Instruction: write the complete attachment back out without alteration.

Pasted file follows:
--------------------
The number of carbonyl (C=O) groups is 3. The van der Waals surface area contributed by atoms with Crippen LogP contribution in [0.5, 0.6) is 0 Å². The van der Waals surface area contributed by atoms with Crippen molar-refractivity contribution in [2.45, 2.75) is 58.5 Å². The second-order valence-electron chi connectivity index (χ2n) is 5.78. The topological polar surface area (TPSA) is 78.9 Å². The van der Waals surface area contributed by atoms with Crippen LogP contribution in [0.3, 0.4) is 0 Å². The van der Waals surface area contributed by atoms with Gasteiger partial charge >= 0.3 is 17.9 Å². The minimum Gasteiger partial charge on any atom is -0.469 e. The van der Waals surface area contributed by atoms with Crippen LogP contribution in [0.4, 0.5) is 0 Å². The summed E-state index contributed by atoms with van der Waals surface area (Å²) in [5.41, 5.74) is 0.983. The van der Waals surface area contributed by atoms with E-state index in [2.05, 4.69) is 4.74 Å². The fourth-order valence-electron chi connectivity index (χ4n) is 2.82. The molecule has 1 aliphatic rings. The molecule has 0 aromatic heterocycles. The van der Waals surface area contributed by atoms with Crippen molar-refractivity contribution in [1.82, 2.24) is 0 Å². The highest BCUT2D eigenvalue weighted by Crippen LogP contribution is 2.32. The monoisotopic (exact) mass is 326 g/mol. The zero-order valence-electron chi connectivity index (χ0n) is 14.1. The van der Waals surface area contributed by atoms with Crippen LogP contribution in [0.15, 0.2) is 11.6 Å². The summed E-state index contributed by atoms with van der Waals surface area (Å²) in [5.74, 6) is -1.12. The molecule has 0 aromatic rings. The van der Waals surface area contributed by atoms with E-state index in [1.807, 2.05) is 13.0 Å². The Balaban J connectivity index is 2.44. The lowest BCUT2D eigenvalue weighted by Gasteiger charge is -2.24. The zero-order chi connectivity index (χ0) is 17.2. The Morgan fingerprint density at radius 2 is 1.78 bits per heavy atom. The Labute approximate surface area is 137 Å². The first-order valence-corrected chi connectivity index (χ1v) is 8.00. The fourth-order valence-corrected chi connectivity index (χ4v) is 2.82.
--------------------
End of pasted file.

The number of carbonyl (C=O) groups is 3. The van der Waals surface area contributed by atoms with Crippen LogP contribution in [0.5, 0.6) is 0 Å². The van der Waals surface area contributed by atoms with Crippen molar-refractivity contribution in [2.45, 2.75) is 58.5 Å². The second-order valence-electron chi connectivity index (χ2n) is 5.78. The topological polar surface area (TPSA) is 78.9 Å². The van der Waals surface area contributed by atoms with Crippen LogP contribution in [0.3, 0.4) is 0 Å². The van der Waals surface area contributed by atoms with Gasteiger partial charge >= 0.3 is 17.9 Å². The minimum Gasteiger partial charge on any atom is -0.469 e. The van der Waals surface area contributed by atoms with Crippen LogP contribution in [0.4, 0.5) is 0 Å². The summed E-state index contributed by atoms with van der Waals surface area (Å²) in [5.41, 5.74) is 0.983. The van der Waals surface area contributed by atoms with E-state index in [2.05, 4.69) is 4.74 Å². The fourth-order valence-electron chi connectivity index (χ4n) is 2.82. The molecule has 1 aliphatic rings. The molecule has 0 aromatic heterocycles. The van der Waals surface area contributed by atoms with Crippen molar-refractivity contribution in [1.82, 2.24) is 0 Å². The highest BCUT2D eigenvalue weighted by Crippen LogP contribution is 2.32. The monoisotopic (exact) mass is 326 g/mol. The zero-order valence-electron chi connectivity index (χ0n) is 14.1. The van der Waals surface area contributed by atoms with Crippen LogP contribution in [0.15, 0.2) is 11.6 Å². The summed E-state index contributed by atoms with van der Waals surface area (Å²) in [5.74, 6) is -1.12. The molecule has 0 aromatic rings. The van der Waals surface area contributed by atoms with E-state index in [1.807, 2.05) is 13.0 Å². The Balaban J connectivity index is 2.44. The lowest BCUT2D eigenvalue weighted by Gasteiger charge is -2.24. The zero-order chi connectivity index (χ0) is 17.2. The Morgan fingerprint density at radius 2 is 1.78 bits per heavy atom. The Labute approximate surface area is 137 Å². The first-order valence-corrected chi connectivity index (χ1v) is 8.00. The fourth-order valence-corrected chi connectivity index (χ4v) is 2.82.